A person with a pterygium on the eye is 24 per cent more likely to develop malignant melanoma of the skin, a new Western Australian study has revealed. Researchers from the Lions Eye Institute (LEI) examined almost 24,000 WA patient records of hospital-treated pterygium from 1979 to 2014 and found a strong link between the eye condition and melanoma – the most deadly form of skin cancer. Australia has one of the highest rates of pterygia in the world. It’s estimated that 1.1 per cent of Australians have a pterygium, but this rises to 12 per cent in men over the age of 60. LEI researchers found the average age for pterygium surgery was 49 years and 64 per cent of those treated were male. Pterygium – commonly known as surfer’s eye – is a fleshy growth on the surface of the eye which can cover the pupil and lead to vision problems. It is caused by excessive exposure to sun, dust or wind but is not cancerous and treatment usually involves protection against ongoing exposure to ultraviolet radiation (UVR) or ointments where there is eye irritation. Surgery is an option in some cases. But despite its standing as a benign condition, LEI researchers now say it is a major red flag for skin cancer.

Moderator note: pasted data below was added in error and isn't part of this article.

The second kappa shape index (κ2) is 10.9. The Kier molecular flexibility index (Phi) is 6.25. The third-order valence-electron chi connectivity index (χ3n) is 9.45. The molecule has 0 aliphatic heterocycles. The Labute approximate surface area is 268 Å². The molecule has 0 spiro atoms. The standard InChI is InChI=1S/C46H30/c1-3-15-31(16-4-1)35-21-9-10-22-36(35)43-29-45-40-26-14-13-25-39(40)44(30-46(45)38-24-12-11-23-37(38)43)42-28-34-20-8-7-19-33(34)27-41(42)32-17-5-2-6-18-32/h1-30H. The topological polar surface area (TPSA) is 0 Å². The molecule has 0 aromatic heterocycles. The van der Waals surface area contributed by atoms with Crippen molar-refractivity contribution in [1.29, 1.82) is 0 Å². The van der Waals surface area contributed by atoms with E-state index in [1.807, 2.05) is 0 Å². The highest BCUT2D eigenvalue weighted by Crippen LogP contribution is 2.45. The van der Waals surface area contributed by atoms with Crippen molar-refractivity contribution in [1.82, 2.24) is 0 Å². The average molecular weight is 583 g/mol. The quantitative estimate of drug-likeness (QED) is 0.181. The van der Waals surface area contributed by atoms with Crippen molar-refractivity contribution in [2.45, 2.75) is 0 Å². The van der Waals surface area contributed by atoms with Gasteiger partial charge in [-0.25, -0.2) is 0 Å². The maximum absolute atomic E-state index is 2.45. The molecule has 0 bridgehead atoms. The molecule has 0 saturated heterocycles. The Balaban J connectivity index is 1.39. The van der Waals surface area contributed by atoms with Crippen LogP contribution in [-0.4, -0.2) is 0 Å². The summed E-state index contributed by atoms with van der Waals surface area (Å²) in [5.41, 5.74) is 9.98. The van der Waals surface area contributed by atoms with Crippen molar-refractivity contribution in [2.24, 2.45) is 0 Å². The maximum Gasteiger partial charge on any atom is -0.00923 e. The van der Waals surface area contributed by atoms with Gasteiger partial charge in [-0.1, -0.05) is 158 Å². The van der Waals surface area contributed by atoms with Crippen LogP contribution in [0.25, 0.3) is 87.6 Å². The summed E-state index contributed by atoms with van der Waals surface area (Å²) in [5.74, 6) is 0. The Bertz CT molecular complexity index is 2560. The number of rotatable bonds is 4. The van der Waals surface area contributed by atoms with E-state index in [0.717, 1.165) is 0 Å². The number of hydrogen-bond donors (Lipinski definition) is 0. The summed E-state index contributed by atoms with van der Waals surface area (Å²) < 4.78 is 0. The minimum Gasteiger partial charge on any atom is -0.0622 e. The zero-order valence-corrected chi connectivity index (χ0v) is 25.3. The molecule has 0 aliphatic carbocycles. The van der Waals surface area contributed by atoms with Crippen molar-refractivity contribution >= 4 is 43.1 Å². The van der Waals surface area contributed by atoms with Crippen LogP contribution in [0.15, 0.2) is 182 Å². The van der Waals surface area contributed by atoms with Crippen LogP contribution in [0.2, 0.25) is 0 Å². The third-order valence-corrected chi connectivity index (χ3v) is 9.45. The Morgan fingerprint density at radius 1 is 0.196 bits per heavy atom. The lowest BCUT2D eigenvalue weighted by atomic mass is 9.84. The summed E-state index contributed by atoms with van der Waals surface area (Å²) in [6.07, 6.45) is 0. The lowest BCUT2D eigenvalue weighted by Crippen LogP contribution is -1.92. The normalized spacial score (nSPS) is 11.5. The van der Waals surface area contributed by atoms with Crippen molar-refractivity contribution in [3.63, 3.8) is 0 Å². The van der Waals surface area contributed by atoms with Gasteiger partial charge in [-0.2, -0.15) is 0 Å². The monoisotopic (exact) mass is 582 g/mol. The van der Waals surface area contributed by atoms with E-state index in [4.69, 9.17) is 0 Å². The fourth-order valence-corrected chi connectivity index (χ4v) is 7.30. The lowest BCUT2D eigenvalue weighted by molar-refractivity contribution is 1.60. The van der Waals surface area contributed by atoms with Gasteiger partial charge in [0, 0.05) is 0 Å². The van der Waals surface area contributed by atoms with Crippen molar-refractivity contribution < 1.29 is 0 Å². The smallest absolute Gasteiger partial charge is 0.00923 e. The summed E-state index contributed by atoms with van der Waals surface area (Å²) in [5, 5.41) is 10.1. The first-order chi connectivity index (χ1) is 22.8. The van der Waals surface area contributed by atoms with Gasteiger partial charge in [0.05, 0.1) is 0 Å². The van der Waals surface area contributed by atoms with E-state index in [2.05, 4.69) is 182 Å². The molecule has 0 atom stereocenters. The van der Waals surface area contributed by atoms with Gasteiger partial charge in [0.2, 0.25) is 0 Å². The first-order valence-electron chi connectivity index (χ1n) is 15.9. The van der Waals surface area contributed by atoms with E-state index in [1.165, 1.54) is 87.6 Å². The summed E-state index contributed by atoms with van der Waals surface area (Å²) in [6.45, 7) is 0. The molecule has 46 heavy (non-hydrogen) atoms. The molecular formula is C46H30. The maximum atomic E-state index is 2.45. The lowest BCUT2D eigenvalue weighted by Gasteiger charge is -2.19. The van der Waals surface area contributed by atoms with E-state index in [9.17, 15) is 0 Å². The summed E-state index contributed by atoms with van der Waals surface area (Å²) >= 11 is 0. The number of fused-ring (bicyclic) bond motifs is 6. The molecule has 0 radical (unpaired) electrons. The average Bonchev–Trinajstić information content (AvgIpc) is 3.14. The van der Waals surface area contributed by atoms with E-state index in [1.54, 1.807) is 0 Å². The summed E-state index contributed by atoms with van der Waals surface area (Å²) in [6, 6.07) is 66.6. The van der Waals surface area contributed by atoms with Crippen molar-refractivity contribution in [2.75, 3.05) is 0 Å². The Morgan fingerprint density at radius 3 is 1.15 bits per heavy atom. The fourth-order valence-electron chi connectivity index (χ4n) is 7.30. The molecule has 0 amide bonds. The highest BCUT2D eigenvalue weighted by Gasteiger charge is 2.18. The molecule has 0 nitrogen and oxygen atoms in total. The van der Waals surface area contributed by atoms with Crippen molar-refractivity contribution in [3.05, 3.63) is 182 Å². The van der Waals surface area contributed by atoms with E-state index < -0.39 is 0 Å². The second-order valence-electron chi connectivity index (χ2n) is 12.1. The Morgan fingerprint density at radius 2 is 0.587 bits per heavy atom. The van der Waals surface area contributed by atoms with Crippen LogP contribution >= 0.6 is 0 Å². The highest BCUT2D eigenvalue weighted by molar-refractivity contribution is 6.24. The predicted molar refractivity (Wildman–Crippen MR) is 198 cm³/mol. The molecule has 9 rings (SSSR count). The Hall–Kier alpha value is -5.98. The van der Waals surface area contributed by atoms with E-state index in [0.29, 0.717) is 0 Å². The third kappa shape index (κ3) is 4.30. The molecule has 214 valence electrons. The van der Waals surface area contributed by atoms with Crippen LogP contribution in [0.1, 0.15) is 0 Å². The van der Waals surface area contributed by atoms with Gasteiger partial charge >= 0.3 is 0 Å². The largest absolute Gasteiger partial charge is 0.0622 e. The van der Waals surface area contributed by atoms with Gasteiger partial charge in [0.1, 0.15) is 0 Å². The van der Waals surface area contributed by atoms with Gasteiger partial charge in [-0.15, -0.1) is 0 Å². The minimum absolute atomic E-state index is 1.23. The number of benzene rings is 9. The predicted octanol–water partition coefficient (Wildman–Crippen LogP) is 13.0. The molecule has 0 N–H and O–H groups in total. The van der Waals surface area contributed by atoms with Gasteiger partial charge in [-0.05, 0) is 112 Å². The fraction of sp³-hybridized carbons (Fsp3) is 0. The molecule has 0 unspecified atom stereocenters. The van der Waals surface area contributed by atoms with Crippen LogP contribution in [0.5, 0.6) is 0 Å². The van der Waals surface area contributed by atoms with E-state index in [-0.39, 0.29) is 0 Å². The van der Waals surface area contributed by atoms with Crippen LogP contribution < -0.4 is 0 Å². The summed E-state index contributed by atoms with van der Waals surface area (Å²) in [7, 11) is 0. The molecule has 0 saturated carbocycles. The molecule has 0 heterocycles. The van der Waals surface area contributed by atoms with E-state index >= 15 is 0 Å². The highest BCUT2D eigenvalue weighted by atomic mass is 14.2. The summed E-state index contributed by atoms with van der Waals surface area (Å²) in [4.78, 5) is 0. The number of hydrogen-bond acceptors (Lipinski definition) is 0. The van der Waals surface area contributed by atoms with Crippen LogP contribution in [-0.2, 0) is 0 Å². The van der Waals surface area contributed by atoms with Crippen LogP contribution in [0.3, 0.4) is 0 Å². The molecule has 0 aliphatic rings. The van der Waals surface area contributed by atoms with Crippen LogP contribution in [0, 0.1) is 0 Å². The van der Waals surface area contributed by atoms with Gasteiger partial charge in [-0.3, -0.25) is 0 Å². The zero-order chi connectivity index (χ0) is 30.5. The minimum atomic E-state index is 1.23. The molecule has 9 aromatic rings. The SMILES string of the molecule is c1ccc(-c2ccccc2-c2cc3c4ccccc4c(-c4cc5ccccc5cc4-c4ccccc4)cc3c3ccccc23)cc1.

Professor David Mackey, who co-authored the research and is also Managing Director of the LEI, said knowing the link between the two “gives us a possible tool for early detection of melanoma – as the pterygium may appear many years before the melanoma. In this study, 66 per cent of melanomas were diagnosed after pterygium surgery. “Health professionals who see patients with a developing pterygium are well placed to alert these patients to the increased risk of developing melanoma, to recommend lifestyle changes and to promote regular skin checks because early detection of melanoma can save lives,” he said.

In Australia, melanoma incidence rates have been steadily increasing, with 15 per cent proving fatal. Professor Mackey said although the link between solar UVR and pterygia was well established, it would also be important for researchers to define safe UVR exposure limits for Australians that balanced the maintenance of adequate Vitamin D levels and potentially reduced the risk of myopia (short-sightedness) while minimising the incidence and mortality from melanoma.